George Freeman welcomes £400 million extra funding for energy finance.

15th December 2015

George Freeman answers MPs’ questions on research and development in the energy sector and welcomes £400 million extra funding for energy finance.

Energy Sector (Research and Development)

11. Mike Weir (Angus) (SNP): What funding his Department plans to allocate to research and development in the energy sector over the next five years. [902708]

The Parliamentary Under-Secretary of State for Business, Innovation and Skills (George Freeman): As my right hon. Friend the Chancellor demonstrated in the autumn statement, the Government put investment in R and D as the top priority in our long-term economic plan. I am delighted, as I am sure that Opposition Members will be, by the announcement on ring-fencing the science budget, with £6.9 billion on science capital and £4.7 billion on revenue. In addition, the Prime Minister recently announced a 50% increase in our funding of climate finance, with £400 million over this Parliament, and we have just announced £60 million going into the energy research accelerator.

Mike Weir: Launching an investment coalition in Paris at the weekend, Bill Gates made the point that if we are to avoid global warming we have to move at full speed in developing new renewable energy technologies. To ensure that the UK plays its part, what progress have Ministers made in ensuring that the UK Green Investment Bank receives the full £3.8 billion of capitalisation and maintains its green mandate, irrespective of the future of the Government’s stake in the bank?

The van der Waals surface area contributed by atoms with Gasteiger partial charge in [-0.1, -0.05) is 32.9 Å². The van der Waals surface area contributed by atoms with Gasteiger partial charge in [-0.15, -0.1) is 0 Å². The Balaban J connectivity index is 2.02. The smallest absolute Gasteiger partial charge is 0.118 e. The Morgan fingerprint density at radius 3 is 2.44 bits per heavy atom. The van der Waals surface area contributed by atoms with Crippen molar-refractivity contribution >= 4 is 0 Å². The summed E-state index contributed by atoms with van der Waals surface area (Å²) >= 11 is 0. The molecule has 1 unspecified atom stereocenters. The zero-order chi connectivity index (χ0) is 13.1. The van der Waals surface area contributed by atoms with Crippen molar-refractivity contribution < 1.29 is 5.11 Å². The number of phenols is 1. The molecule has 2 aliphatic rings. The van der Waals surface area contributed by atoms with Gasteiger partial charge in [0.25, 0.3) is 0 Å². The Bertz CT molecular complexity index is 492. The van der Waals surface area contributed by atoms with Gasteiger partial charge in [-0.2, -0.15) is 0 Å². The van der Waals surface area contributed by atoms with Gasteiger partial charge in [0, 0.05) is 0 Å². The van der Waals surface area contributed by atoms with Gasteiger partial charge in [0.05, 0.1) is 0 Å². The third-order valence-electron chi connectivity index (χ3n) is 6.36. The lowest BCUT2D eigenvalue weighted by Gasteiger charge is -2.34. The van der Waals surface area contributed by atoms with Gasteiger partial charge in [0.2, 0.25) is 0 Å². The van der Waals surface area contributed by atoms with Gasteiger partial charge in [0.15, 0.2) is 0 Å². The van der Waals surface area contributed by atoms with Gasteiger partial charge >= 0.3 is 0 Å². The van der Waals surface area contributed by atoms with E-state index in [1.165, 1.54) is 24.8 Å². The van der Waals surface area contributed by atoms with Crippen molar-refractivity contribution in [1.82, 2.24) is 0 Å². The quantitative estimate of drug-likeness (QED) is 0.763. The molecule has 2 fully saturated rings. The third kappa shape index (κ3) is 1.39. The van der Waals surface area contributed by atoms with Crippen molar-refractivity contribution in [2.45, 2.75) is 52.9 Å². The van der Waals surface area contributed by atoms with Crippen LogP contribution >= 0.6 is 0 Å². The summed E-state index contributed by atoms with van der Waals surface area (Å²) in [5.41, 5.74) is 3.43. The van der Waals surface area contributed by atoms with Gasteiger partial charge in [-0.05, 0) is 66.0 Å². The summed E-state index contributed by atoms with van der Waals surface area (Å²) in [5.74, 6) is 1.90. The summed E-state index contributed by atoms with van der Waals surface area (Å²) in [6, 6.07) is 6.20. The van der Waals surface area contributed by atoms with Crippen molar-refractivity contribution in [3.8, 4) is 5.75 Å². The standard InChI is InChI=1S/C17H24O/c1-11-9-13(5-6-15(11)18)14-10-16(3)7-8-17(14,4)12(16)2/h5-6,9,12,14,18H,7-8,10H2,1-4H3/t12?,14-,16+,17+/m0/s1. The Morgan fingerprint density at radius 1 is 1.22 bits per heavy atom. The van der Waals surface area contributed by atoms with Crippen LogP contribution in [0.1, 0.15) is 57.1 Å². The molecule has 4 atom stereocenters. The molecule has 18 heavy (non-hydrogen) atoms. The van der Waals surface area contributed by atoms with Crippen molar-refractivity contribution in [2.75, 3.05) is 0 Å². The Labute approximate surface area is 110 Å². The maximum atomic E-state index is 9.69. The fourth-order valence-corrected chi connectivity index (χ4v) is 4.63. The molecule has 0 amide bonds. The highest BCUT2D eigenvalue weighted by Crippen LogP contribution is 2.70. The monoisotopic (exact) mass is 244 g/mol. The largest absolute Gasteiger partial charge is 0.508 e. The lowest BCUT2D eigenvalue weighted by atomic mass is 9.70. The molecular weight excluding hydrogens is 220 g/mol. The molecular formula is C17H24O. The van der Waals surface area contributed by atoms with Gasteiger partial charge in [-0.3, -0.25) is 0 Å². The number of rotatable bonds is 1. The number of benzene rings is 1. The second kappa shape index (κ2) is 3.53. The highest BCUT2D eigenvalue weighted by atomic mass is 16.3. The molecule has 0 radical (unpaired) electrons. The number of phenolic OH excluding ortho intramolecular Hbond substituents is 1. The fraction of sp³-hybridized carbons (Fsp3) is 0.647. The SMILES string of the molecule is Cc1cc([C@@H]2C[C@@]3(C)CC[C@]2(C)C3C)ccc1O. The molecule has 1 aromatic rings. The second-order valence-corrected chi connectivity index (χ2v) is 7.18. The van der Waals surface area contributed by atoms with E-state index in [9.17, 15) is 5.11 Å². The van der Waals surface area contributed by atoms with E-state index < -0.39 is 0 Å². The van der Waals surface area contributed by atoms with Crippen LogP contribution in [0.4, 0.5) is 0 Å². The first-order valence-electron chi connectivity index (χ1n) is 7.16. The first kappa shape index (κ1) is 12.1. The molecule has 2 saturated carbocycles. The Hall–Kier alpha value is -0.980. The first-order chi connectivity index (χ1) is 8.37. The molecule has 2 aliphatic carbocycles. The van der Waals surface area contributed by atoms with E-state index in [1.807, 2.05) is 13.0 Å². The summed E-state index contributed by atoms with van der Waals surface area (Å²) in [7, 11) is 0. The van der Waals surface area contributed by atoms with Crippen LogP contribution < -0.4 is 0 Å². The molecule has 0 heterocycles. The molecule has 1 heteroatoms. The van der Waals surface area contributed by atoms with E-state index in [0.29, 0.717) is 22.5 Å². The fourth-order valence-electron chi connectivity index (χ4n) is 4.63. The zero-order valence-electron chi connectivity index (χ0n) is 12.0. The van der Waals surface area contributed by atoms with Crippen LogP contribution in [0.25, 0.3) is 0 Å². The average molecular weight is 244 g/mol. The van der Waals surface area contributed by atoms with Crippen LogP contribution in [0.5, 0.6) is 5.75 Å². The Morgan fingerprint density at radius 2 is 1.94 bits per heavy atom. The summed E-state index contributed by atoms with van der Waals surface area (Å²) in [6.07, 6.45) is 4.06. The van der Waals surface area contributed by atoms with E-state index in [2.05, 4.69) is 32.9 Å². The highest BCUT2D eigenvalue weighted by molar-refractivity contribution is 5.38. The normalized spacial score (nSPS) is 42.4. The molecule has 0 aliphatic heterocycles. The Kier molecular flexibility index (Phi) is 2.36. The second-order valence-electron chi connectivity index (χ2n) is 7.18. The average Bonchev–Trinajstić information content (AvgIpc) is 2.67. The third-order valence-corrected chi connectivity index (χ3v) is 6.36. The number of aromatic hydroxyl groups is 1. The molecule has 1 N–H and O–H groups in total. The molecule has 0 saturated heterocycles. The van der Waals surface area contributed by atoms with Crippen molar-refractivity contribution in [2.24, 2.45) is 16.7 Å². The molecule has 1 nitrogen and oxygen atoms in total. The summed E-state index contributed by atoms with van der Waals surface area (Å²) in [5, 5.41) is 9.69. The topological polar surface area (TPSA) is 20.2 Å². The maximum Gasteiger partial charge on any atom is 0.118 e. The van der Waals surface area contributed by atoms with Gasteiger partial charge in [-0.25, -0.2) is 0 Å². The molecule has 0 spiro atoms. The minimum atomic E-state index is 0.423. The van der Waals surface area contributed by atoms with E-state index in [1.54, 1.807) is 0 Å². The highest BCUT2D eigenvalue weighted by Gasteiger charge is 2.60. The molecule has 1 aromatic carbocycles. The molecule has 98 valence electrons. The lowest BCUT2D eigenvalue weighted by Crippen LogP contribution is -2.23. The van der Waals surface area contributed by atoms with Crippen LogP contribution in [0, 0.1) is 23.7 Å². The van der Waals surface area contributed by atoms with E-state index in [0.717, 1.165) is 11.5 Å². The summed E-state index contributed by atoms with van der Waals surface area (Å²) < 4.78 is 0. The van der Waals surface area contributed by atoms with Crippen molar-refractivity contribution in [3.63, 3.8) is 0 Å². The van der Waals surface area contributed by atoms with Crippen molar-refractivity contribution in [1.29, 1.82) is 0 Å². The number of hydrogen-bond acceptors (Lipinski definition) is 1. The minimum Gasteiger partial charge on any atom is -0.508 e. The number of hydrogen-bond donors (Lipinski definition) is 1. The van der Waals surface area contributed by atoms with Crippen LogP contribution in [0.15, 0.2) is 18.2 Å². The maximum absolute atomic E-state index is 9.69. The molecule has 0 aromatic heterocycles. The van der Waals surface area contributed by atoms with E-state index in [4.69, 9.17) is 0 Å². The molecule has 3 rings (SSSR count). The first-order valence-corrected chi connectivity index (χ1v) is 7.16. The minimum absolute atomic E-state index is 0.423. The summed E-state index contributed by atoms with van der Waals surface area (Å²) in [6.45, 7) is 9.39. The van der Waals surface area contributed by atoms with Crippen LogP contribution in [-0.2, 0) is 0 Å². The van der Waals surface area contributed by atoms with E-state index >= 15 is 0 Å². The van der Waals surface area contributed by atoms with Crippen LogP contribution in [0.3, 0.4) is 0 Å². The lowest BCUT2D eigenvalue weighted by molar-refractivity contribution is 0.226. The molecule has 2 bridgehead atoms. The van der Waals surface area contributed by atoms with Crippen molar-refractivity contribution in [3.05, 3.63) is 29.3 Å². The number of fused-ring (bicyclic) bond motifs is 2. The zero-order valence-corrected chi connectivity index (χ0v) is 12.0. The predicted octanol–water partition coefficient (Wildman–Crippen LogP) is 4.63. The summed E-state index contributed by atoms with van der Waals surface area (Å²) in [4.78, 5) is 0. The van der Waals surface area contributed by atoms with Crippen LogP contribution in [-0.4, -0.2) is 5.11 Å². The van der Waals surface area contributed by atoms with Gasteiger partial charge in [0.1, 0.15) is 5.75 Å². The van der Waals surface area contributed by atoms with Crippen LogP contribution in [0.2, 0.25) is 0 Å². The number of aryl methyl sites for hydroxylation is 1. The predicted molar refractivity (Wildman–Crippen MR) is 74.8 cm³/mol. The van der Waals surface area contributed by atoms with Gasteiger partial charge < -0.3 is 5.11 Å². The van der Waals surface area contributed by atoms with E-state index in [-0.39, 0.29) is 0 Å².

George Freeman: I am sure that the hon. Gentleman will welcome the Prime Minister’s announcement of £400 million extra funding. The Green Investment Bank has played the role that we envisaged in supporting the green economy, which is not an allotment economy—it now constitutes 96,000 businesses with 230,000 employees and a turnover of £45 billion for the British economy and £4.8 billion of exports. By giving the Green Investment Bank the freedom to raise money on the capital markets, we will generate more money for the green economy, which is growing under this Government like never before.

Peter Aldous (Waveney) (Con): The North sea oil and gas sector faces significant challenges at the current time, with a need for a collegiate approach to research and development to fuel innovation and to drive down costs. To achieve this, will the Minister consider setting up a North sea oil and gas innovation centre similar to the very successful offshore wind catapult?